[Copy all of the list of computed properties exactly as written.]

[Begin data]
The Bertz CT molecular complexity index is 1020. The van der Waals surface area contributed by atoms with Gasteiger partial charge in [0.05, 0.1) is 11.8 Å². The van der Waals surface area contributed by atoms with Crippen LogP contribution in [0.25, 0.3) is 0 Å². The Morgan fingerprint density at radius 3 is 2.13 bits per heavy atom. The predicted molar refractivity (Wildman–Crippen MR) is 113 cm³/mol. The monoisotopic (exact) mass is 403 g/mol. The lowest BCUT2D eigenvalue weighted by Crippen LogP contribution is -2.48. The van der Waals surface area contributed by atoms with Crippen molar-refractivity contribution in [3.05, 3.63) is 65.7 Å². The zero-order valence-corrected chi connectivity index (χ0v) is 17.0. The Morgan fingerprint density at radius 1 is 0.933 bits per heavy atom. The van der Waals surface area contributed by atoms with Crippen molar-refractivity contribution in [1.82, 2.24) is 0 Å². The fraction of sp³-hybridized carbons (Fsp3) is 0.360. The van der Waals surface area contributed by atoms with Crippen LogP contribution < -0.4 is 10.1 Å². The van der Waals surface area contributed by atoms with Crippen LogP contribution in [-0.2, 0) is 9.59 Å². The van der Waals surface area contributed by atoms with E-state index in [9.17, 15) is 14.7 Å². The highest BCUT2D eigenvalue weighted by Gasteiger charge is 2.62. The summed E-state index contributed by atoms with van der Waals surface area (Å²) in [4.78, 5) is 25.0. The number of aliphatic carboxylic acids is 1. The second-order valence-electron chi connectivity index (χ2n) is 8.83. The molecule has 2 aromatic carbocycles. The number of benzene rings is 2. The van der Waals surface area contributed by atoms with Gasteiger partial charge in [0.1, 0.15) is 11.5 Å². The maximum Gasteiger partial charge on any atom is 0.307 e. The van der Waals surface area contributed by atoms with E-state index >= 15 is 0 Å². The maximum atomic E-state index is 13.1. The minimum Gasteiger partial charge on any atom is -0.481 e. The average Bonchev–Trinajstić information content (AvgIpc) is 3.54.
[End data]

The Bertz CT molecular complexity index is 1020. The van der Waals surface area contributed by atoms with Gasteiger partial charge in [0.05, 0.1) is 11.8 Å². The van der Waals surface area contributed by atoms with Crippen LogP contribution in [0.25, 0.3) is 0 Å². The Morgan fingerprint density at radius 3 is 2.13 bits per heavy atom. The predicted molar refractivity (Wildman–Crippen MR) is 113 cm³/mol. The monoisotopic (exact) mass is 403 g/mol. The lowest BCUT2D eigenvalue weighted by Crippen LogP contribution is -2.48. The van der Waals surface area contributed by atoms with Crippen molar-refractivity contribution in [3.05, 3.63) is 65.7 Å². The zero-order valence-corrected chi connectivity index (χ0v) is 17.0. The Morgan fingerprint density at radius 1 is 0.933 bits per heavy atom. The van der Waals surface area contributed by atoms with Crippen molar-refractivity contribution in [1.82, 2.24) is 0 Å². The fraction of sp³-hybridized carbons (Fsp3) is 0.360. The van der Waals surface area contributed by atoms with Crippen LogP contribution < -0.4 is 10.1 Å². The van der Waals surface area contributed by atoms with Crippen LogP contribution in [-0.2, 0) is 9.59 Å². The van der Waals surface area contributed by atoms with E-state index in [9.17, 15) is 14.7 Å². The highest BCUT2D eigenvalue weighted by Gasteiger charge is 2.62. The summed E-state index contributed by atoms with van der Waals surface area (Å²) in [4.78, 5) is 25.0. The number of aliphatic carboxylic acids is 1. The second-order valence-electron chi connectivity index (χ2n) is 8.83. The molecule has 2 aromatic carbocycles. The number of benzene rings is 2. The van der Waals surface area contributed by atoms with Gasteiger partial charge in [0.1, 0.15) is 11.5 Å². The maximum Gasteiger partial charge on any atom is 0.307 e. The van der Waals surface area contributed by atoms with E-state index >= 15 is 0 Å². The maximum atomic E-state index is 13.1. The minimum Gasteiger partial charge on any atom is -0.481 e. The average Bonchev–Trinajstić information content (AvgIpc) is 3.54.